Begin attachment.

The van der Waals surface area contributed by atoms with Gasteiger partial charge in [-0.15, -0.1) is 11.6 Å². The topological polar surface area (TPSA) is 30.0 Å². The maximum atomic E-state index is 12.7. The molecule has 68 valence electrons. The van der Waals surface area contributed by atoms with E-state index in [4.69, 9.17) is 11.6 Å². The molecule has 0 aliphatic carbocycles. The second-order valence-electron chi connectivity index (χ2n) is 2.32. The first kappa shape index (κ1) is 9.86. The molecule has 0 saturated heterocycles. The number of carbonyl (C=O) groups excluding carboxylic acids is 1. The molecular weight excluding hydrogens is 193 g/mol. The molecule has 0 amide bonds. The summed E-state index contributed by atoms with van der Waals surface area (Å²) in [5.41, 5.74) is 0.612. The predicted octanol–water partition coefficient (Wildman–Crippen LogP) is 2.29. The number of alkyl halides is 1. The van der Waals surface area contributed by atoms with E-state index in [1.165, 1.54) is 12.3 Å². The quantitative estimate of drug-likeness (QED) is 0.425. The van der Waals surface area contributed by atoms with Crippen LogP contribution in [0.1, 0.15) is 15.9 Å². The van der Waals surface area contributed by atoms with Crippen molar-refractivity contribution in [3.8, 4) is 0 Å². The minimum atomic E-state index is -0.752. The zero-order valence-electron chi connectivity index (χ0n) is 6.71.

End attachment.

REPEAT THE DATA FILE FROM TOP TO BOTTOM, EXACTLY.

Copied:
The van der Waals surface area contributed by atoms with Gasteiger partial charge in [-0.15, -0.1) is 11.6 Å². The topological polar surface area (TPSA) is 30.0 Å². The maximum atomic E-state index is 12.7. The molecule has 68 valence electrons. The van der Waals surface area contributed by atoms with E-state index in [4.69, 9.17) is 11.6 Å². The molecule has 0 aliphatic carbocycles. The second-order valence-electron chi connectivity index (χ2n) is 2.32. The first kappa shape index (κ1) is 9.86. The molecule has 0 saturated heterocycles. The number of carbonyl (C=O) groups excluding carboxylic acids is 1. The molecular weight excluding hydrogens is 193 g/mol. The molecule has 0 amide bonds. The summed E-state index contributed by atoms with van der Waals surface area (Å²) in [5.41, 5.74) is 0.612. The predicted octanol–water partition coefficient (Wildman–Crippen LogP) is 2.29. The number of alkyl halides is 1. The van der Waals surface area contributed by atoms with E-state index in [1.165, 1.54) is 12.3 Å². The quantitative estimate of drug-likeness (QED) is 0.425. The van der Waals surface area contributed by atoms with Crippen LogP contribution in [0.1, 0.15) is 15.9 Å². The van der Waals surface area contributed by atoms with Crippen molar-refractivity contribution in [3.8, 4) is 0 Å². The minimum atomic E-state index is -0.752. The zero-order valence-electron chi connectivity index (χ0n) is 6.71.